5 Steps to building the perfect client avatarReading time: 10 minutes

When creating a marketing plan for your business, it’s important to understand your clients and their “why”. Taking the time to give your clients a persona and thinking about their pain points, goals and potential objections, allows you to better target your marketing efforts for your products or services.

In fact, creating a perfect client avatar will assist with almost every aspect of marketing and sales for your business. Such as:

  • Content Marketing – The blog posts, videos, podcasts, lead magnets, content upgrades and more, that will attract your ideal client to your business.
  • Marketing Channels – Will paid advertising be effective? Are they likely to find you on certain social media websites? Looking at your perfect client avatar will help you to understand where your advertising budget is best spent.
  • Email Marketing – If you work with a few different types of client or customer, defining these with a perfect client avatar will help you to understand how to segment your email list and send appropriate marketing emails to each type of client or customer.
  • Products / Services – When you understand the pain points or challenges that your clients face, you can ensure that your products or services will effectively resolve these.
  • Copywriting – The language that you use on your website is important. Through the definition of your ideal client, you can target your content in a way that attracts and interests them. By engaging your ideal clients with language that they understand and enjoy, you move one step closer to your next sale.

Finding out your client’s “why”, enables you to deliver fantastic products or services that bring value and solutions to their challenges.

This sounds great, how do we get started?

The best way to get started would be to actually talk to your existing clients. Interviewing a client on the telephone or in person over a coffee, is going to be one of the best options for you, as you can talk to people who are already spending money on your products or services.

If you’d prefer not to be on the phone, you can do this via email too. Setting up a simple survey using a service such as Survey Monkey (free for up to 10 questions) and then sending this out via email to your existing client and email subscriber base is a very effective way of soliciting feedback and information.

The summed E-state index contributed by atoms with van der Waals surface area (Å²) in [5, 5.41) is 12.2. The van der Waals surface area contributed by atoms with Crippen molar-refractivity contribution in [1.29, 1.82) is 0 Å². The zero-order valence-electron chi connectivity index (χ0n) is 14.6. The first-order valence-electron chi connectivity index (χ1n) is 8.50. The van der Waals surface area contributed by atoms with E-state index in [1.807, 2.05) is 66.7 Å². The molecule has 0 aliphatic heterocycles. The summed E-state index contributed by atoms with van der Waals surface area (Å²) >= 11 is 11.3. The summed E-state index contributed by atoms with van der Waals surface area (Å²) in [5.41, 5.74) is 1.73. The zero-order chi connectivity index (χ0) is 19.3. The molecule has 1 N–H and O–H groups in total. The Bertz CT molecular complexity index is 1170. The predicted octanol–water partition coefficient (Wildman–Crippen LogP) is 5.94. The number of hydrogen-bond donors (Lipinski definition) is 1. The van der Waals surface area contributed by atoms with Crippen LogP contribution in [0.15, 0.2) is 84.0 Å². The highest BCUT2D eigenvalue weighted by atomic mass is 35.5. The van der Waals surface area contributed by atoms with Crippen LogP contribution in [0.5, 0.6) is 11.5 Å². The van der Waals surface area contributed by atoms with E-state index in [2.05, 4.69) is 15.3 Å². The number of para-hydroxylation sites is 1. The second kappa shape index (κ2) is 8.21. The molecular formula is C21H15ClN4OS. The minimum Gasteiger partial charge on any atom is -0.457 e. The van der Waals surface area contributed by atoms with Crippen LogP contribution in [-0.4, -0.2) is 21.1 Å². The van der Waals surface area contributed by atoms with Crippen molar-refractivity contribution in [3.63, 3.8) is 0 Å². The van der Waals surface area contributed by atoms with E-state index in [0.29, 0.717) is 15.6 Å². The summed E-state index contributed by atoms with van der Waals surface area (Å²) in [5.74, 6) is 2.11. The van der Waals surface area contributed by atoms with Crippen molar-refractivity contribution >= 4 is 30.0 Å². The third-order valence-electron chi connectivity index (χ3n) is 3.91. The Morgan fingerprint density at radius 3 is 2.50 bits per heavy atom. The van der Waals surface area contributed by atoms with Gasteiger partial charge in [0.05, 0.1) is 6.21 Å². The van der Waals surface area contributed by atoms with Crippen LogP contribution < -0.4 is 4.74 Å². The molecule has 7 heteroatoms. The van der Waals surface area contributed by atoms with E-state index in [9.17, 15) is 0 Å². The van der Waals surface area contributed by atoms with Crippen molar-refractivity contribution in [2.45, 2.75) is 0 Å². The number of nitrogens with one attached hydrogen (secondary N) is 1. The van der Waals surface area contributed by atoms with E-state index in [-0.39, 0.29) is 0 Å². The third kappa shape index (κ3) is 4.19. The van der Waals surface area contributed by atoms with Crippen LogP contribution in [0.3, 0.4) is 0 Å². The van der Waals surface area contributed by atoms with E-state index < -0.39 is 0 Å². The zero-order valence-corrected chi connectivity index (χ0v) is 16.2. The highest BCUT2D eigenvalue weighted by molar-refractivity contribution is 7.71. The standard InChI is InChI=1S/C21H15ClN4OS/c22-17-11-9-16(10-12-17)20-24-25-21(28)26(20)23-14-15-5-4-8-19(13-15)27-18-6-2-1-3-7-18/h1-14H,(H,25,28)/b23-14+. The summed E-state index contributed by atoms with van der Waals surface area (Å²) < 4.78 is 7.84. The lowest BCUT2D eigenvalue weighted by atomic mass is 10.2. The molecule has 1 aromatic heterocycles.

Finally, you can also look at where your client’s hang out online. This can be a great option if you’re just starting out and don’t yet have clients that you can speak to directly. What you want to do is look at where your perfect client hangs out online. This could be in a Facebook group, online forum, in the comments of popular industry blogs and more. You can even look at product reviews or Amazon book reviews that are related to your client’s pain points.

Awesome – tell me the steps!

Alright cowboy, now you’ve saddled up – let’s think about what we want to know about our ideal client. This will be a mixture of your own knowledge of your industry and the feedback from researching your existing clients and looking at where they hang out online. Putting this all together will create your perfect client avatar.

Step 1 – Information and Demographics

Firstly, we want to think about the client and give them a persona. This doesn’t have to be a real person – you can create a fictional persona, as long as you’re using your knowledge and the data from your research, then you’re still going to have a great asset.

Demographical information that you’ll want to include will be: name, age, gender, location. You can also consider adding in other fields such as marital status, occupation and even if they have children. The idea here is that you’re creating a persona who you can understand and identify with. When creating content for your website or emails, recording a podcast, or talking directly to the camera for a video – you can talk directly to your perfect client avatar, as if they were there with you. This gives you a powerful ability to speak in their language and explain things in a way that they’ll understand.

You’ll also find the demographic details very helpful when looking to advertise to users on platforms such as Facebook or LinkedIn, where you can target your adverts to certain demographics – such as age, gender, location and interests.

Step 2 – Goals and Values

Next, we want to consider the goals and values of our perfect client. You should have some of these from the client research that you’ve carried out already. If you haven’t done that yet and have skipped forwards to this section (naughty!), here’s some questions that you can ask:

Note: We’re assuming for this purpose that our perfect client is a business owner – but you can adapt these questions to suit your purposes

Q. What motivated [client] to work with your company?

Q. What are their aims for their business over the next 12 months?

Q. What’s their most important tip for success in their industry? (This one is a bit of a cheeky one, but the answers that you can gather here can actually be very helpful for your future marketing efforts)

Q. Does [client] engage in any continued professional development?

The important thing to remember is that we’re thinking about what motivates the client. What goals do they have in their business or life? What are some really important values to them? What is their “why”?

When you’ve finished with this, you should have a list of Goals and Values such as:

Goals

  • Increase business turnover by 25%
  • Scale the business and bring in more staff to enable [client] to focus on important tasks
  • Help staff to be certified in a new skill

Values

  • Providing great customer service
  • Ethical marketing of [client’s] products or services
  • 1 or more hours of professional development for all team members each week

Step 3 – Sources of Information

We want to think about where your clients get their information. Where do they go to read information? By understanding where your clients go to absorb information, you can gain knowledge of where to advertise and how to get in front of them.